Tip: “Great things in business are never done by one person they are done by a team of people.”(Steve Jobs, Co-founder, Chairman and CEO Apple Inc.)
Many small businesses such as professional practitioners, retail, service providers are organized as partnerships. Partnerships are very essential in the business world and are in fact considered as the second stage in the evolution of the business first being sole proprietorship.
A partnership is an agreement between two or more people who have decided to enter into business with the intention of earning profits.
Partnerships may be established formally by means of a partnership deed or agreement. The partnership agreement is a very important guide for partnerships to exist in harmony.
Contents of a Business Partnership Agreement
- Names of the business partners
- Nature and kind of business
- Capital contributed by partners
- Interest on the Capital (if it exists)
- Salaries paid to the active partners
- Drawings to be made by the partners
- Interest on the drawings(if it exists)
- Duties of the partners
- Valuation of good will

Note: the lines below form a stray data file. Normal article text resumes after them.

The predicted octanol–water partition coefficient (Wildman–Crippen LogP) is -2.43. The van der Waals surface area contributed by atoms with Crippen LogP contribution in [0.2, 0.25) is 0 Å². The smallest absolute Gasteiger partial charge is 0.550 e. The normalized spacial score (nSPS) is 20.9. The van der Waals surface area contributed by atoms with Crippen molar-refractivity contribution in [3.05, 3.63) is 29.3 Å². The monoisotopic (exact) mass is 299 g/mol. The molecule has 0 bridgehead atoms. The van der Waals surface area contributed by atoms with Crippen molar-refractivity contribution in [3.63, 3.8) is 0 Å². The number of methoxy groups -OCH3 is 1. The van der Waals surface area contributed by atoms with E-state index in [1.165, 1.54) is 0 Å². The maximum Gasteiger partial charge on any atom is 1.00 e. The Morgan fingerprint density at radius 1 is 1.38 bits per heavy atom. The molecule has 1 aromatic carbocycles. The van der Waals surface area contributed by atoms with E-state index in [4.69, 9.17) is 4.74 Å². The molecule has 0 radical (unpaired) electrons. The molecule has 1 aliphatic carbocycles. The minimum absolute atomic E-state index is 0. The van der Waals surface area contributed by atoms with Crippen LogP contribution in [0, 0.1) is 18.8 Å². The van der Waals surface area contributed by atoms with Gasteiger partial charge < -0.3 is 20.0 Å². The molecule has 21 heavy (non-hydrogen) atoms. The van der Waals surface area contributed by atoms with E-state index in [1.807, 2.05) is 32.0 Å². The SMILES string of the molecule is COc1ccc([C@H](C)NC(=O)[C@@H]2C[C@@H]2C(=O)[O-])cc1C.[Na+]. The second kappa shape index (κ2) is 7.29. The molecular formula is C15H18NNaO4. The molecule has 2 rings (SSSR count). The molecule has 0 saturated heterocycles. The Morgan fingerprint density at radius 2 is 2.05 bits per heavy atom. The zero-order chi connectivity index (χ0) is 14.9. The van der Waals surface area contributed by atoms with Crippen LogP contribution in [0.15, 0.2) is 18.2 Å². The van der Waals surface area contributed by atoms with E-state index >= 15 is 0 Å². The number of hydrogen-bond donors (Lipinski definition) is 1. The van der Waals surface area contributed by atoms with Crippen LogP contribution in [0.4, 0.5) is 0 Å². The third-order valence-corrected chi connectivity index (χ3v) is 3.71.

- Duration of the partnerships
Benefits of Starting a Business Partnership
1. Skills and Experience
Starting partnerships with people who have different qualifications
gives the business potential to thrive.
2. Risk is Spread
With an increased number of business owners, the losses incurred are
shared among many.
Different minds encourage creation of better products and services
even if they are non profit or for profit.
4. HR Development
Competence among workforce will be encouraged and this will therefore
enhance the staff’s professional skills.
5. Stability and Impact
Achieving greater reach by being effective and efficient implies an
increased and sustained development impact.
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Risks of Starting a Business Partnership
1. Implementation Challenges
Day-to-day demands of delivering a partnership program as a collaborative venture, with all the additional management, tracking, reporting and evaluation requirements that entails
2. Drain on Resources
Commitment of time and energy of key staff in partnership building and project development in addition to any additional financial or other resource contributions
3. Negative Reputation
When partnerships go wrong causing damage to the reputation or track record of individual partners by association.
4. Loss of Autonomy
The challenge of shared decision-making processes; the need for building consensus with partners before action can be taken and the implications of wider accountability (to other partners and to wider beneficiaries)
5. Unlimited Liability
Members have unlimited liability which implies that in the event of the business winding up the proceeds from the business assets cannot cover the obligations therefore partners are calledt upon to raise funds towards the debts incurred.
Types of Partners
1. Nominal Partner: